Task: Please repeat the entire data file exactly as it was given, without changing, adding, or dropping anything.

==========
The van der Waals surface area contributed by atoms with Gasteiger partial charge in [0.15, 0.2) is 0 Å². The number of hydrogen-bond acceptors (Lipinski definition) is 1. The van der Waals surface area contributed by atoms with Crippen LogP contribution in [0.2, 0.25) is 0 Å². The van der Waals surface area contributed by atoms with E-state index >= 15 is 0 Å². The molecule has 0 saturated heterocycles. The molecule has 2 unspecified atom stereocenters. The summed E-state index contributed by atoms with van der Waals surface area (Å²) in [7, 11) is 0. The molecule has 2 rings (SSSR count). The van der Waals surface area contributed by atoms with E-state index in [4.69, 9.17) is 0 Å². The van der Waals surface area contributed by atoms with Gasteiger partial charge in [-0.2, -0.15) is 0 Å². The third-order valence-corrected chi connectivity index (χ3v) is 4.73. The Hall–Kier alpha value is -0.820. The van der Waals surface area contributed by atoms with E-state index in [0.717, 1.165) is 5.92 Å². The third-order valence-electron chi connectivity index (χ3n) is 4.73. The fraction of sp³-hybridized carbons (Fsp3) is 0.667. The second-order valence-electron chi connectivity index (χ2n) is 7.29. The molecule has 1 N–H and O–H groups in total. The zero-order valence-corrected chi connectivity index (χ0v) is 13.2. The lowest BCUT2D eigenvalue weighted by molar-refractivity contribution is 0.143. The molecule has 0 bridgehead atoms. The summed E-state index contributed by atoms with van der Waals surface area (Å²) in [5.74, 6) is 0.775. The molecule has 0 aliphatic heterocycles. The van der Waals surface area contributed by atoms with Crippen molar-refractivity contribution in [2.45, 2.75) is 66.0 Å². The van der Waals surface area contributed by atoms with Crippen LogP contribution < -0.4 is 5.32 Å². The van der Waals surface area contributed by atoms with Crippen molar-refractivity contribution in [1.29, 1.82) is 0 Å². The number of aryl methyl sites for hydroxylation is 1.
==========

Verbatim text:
The van der Waals surface area contributed by atoms with Gasteiger partial charge in [0.15, 0.2) is 0 Å². The number of hydrogen-bond acceptors (Lipinski definition) is 1. The van der Waals surface area contributed by atoms with Crippen LogP contribution in [0.2, 0.25) is 0 Å². The van der Waals surface area contributed by atoms with E-state index >= 15 is 0 Å². The molecule has 0 saturated heterocycles. The molecule has 2 unspecified atom stereocenters. The summed E-state index contributed by atoms with van der Waals surface area (Å²) in [7, 11) is 0. The molecule has 2 rings (SSSR count). The van der Waals surface area contributed by atoms with E-state index in [4.69, 9.17) is 0 Å². The van der Waals surface area contributed by atoms with Gasteiger partial charge in [-0.2, -0.15) is 0 Å². The third-order valence-corrected chi connectivity index (χ3v) is 4.73. The Hall–Kier alpha value is -0.820. The van der Waals surface area contributed by atoms with E-state index in [0.717, 1.165) is 5.92 Å². The third-order valence-electron chi connectivity index (χ3n) is 4.73. The fraction of sp³-hybridized carbons (Fsp3) is 0.667. The second-order valence-electron chi connectivity index (χ2n) is 7.29. The molecule has 1 N–H and O–H groups in total. The zero-order valence-corrected chi connectivity index (χ0v) is 13.2. The lowest BCUT2D eigenvalue weighted by molar-refractivity contribution is 0.143. The molecule has 0 bridgehead atoms. The summed E-state index contributed by atoms with van der Waals surface area (Å²) in [5.74, 6) is 0.775. The molecule has 0 aliphatic heterocycles. The van der Waals surface area contributed by atoms with Crippen molar-refractivity contribution in [2.45, 2.75) is 66.0 Å². The van der Waals surface area contributed by atoms with Crippen LogP contribution < -0.4 is 5.32 Å². The van der Waals surface area contributed by atoms with Crippen molar-refractivity contribution in [1.29, 1.82) is 0 Å². The number of aryl methyl sites for hydroxylation is 1.